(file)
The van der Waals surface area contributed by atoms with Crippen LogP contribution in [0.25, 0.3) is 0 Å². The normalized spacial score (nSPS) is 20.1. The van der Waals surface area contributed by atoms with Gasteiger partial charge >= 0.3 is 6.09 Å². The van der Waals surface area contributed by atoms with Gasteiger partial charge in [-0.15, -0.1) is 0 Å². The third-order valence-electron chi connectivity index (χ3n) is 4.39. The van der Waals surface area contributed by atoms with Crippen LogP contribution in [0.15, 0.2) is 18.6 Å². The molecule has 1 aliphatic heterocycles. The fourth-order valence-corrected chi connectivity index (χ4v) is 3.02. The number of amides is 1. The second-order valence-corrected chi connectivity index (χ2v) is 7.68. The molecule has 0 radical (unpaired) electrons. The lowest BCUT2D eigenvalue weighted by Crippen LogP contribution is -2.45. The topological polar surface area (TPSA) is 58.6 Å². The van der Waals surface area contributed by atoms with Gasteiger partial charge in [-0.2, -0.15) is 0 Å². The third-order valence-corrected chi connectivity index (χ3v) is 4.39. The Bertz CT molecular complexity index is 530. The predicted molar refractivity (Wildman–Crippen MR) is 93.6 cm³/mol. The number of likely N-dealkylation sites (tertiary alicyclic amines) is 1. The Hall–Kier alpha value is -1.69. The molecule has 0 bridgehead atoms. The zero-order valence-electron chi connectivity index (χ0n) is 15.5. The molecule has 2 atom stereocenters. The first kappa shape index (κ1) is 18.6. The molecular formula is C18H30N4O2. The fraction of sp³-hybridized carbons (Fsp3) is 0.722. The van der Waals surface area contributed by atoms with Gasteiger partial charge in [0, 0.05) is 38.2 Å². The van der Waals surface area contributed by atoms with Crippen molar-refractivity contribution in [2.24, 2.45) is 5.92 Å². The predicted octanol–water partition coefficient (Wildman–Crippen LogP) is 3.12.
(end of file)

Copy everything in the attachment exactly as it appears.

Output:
The van der Waals surface area contributed by atoms with Crippen LogP contribution in [0.25, 0.3) is 0 Å². The normalized spacial score (nSPS) is 20.1. The van der Waals surface area contributed by atoms with Gasteiger partial charge >= 0.3 is 6.09 Å². The van der Waals surface area contributed by atoms with Gasteiger partial charge in [-0.15, -0.1) is 0 Å². The third-order valence-electron chi connectivity index (χ3n) is 4.39. The van der Waals surface area contributed by atoms with Crippen LogP contribution in [0.15, 0.2) is 18.6 Å². The molecule has 1 aliphatic heterocycles. The fourth-order valence-corrected chi connectivity index (χ4v) is 3.02. The number of amides is 1. The second-order valence-corrected chi connectivity index (χ2v) is 7.68. The molecule has 0 radical (unpaired) electrons. The lowest BCUT2D eigenvalue weighted by Crippen LogP contribution is -2.45. The topological polar surface area (TPSA) is 58.6 Å². The van der Waals surface area contributed by atoms with Gasteiger partial charge in [-0.2, -0.15) is 0 Å². The third-order valence-corrected chi connectivity index (χ3v) is 4.39. The Bertz CT molecular complexity index is 530. The predicted molar refractivity (Wildman–Crippen MR) is 93.6 cm³/mol. The number of likely N-dealkylation sites (tertiary alicyclic amines) is 1. The Hall–Kier alpha value is -1.69. The molecule has 0 bridgehead atoms. The zero-order valence-electron chi connectivity index (χ0n) is 15.5. The molecule has 2 atom stereocenters. The first kappa shape index (κ1) is 18.6. The molecular formula is C18H30N4O2. The fraction of sp³-hybridized carbons (Fsp3) is 0.722. The van der Waals surface area contributed by atoms with Gasteiger partial charge in [0, 0.05) is 38.2 Å². The van der Waals surface area contributed by atoms with Crippen molar-refractivity contribution in [2.24, 2.45) is 5.92 Å². The predicted octanol–water partition coefficient (Wildman–Crippen LogP) is 3.12.